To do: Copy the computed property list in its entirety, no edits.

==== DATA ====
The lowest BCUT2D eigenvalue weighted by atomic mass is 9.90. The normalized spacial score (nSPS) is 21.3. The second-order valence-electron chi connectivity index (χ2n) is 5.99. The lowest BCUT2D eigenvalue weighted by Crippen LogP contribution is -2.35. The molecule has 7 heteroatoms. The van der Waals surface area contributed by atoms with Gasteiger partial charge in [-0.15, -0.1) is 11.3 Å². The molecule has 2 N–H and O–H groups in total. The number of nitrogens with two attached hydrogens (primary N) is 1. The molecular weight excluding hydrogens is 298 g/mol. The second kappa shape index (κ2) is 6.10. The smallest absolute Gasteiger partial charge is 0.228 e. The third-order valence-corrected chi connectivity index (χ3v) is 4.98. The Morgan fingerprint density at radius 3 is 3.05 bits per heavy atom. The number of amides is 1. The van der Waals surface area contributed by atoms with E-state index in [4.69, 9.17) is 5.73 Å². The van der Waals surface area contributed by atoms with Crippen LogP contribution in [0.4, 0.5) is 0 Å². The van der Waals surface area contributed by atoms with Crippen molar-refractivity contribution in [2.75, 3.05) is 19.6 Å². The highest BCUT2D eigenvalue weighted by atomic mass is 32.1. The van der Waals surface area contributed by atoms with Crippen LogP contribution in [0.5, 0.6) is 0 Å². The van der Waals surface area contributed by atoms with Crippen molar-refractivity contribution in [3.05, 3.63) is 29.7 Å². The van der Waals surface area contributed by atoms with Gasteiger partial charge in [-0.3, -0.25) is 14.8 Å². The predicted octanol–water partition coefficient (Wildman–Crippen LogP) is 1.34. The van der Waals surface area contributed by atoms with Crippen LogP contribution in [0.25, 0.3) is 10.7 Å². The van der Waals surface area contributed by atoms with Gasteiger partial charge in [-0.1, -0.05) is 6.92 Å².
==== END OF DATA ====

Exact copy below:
The lowest BCUT2D eigenvalue weighted by atomic mass is 9.90. The normalized spacial score (nSPS) is 21.3. The second-order valence-electron chi connectivity index (χ2n) is 5.99. The lowest BCUT2D eigenvalue weighted by Crippen LogP contribution is -2.35. The molecule has 7 heteroatoms. The van der Waals surface area contributed by atoms with Gasteiger partial charge in [-0.15, -0.1) is 11.3 Å². The molecule has 2 N–H and O–H groups in total. The number of nitrogens with two attached hydrogens (primary N) is 1. The molecular weight excluding hydrogens is 298 g/mol. The second kappa shape index (κ2) is 6.10. The smallest absolute Gasteiger partial charge is 0.228 e. The third-order valence-corrected chi connectivity index (χ3v) is 4.98. The Morgan fingerprint density at radius 3 is 3.05 bits per heavy atom. The number of amides is 1. The van der Waals surface area contributed by atoms with E-state index in [4.69, 9.17) is 5.73 Å². The van der Waals surface area contributed by atoms with Crippen LogP contribution in [0.4, 0.5) is 0 Å². The van der Waals surface area contributed by atoms with Crippen molar-refractivity contribution in [2.75, 3.05) is 19.6 Å². The highest BCUT2D eigenvalue weighted by atomic mass is 32.1. The van der Waals surface area contributed by atoms with Crippen LogP contribution in [0.5, 0.6) is 0 Å². The van der Waals surface area contributed by atoms with Crippen molar-refractivity contribution in [3.05, 3.63) is 29.7 Å². The van der Waals surface area contributed by atoms with Gasteiger partial charge in [-0.3, -0.25) is 14.8 Å². The predicted octanol–water partition coefficient (Wildman–Crippen LogP) is 1.34. The van der Waals surface area contributed by atoms with Crippen LogP contribution in [0.25, 0.3) is 10.7 Å². The van der Waals surface area contributed by atoms with Gasteiger partial charge in [-0.1, -0.05) is 6.92 Å².